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J Athl Train. 2015 Aug;50(8):862-9. doi: 10.4085/1062-6050-50.5.04. Epub 2015 Jun 11.

The National Athletic Treatment, Injury and Outcomes Network (NATION): Methods of the Surveillance Program, 2011-2012 Through 2013-2014.

Author information

1
The Datalys Center, Indianapolis, IN.
2
Department of Epidemiology, University of North Carolina at Chapel Hill.

Abstract

CONTEXT:

Previous epidemiologic researchers have examined time-loss (TL) injuries in high school student-athletes, but little is known about the frequency of non-time-loss (NTL) injuries in these athletes.

OBJECTIVE:

To describe the methods of the National Athletic Treatment, Injury and Outcomes Network (NATION) Surveillance Program and provide descriptive epidemiology of TL and NTL injuries across athletes in 27 high school sports.

DESIGN:

Descriptive epidemiology study.

SETTING:

Aggregate injury and exposure data collected from 147 high schools in 26 states.

PATIENTS OR OTHER PARTICIPANTS:

High school student-athletes participating in 13 boys' sports and 14 girls' sports during the 2011-2012 through 2013-2014 academic years.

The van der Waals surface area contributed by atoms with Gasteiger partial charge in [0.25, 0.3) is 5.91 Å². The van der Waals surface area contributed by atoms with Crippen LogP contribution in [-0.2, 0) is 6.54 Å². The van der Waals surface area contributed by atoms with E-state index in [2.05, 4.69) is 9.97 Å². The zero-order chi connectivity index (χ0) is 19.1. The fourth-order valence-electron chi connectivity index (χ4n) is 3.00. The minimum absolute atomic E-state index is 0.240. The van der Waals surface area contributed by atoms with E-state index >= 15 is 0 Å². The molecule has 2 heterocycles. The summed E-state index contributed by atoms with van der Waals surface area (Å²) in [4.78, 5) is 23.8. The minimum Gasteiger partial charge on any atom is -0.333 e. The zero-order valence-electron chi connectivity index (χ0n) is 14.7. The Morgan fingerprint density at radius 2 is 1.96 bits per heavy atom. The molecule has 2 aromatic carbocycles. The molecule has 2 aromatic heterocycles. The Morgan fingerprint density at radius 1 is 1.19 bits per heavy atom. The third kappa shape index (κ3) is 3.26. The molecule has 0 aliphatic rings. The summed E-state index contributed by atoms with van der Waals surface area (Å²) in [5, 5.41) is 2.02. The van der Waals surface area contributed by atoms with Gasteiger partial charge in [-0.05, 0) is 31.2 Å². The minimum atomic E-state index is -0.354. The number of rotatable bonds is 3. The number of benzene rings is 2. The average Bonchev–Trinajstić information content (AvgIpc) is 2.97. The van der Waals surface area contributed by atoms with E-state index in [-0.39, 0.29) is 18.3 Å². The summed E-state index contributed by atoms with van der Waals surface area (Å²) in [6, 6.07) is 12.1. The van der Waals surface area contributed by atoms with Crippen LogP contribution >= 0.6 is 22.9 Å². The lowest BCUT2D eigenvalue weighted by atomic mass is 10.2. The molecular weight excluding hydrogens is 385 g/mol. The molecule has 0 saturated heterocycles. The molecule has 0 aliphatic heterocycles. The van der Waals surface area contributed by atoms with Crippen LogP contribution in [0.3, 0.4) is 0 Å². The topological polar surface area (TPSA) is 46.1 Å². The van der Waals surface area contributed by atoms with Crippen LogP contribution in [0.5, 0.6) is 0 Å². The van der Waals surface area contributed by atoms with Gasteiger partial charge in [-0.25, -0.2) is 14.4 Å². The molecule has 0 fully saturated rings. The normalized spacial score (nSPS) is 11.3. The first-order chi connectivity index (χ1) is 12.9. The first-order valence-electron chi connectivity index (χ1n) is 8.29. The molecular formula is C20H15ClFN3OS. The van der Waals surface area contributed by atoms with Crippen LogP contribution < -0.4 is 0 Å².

MAIN OUTCOME MEASURE(S):

Athletic trainers documented injuries and exposures using commercially available injury-tracking software packages. Standard injury-tracking software was modified by the software vendors to conform to the surveillance needs of this project. The modified software exported a set of common data elements, stripped of personally identifiable information, to a centralized automated verification and validation system before they were included in the centralized research database. Dependent measures were injury and exposure frequencies and injury rates with 95% confidence intervals stratified by sport, sex, and injury type (TL or NTL).

RESULTS:

Over the 3-year period, a total of 2337 team seasons across 27 sports resulted in 47 014 injuries and 5 146 355 athlete-exposures. The NTL injuries accounted for 38 765 (82.45%) and TL injuries for 8249 (17.55%) of the total.

CONCLUSIONS:

The NTL injuries accounted for a substantial amount of the total number of injuries sustained by high school student-athletes. This project demonstrates the feasibility of creating large-scale injury surveillance systems using commercially available injury-tracking software.

KEYWORDS:

incidence; injury epidemiology; injury surveillance; sport

PMID:
26067620
PMCID:
PMC4629944
DOI:
10.4085/1062-6050-50.5.04
[Indexed for MEDLINE]
Free PMC Article

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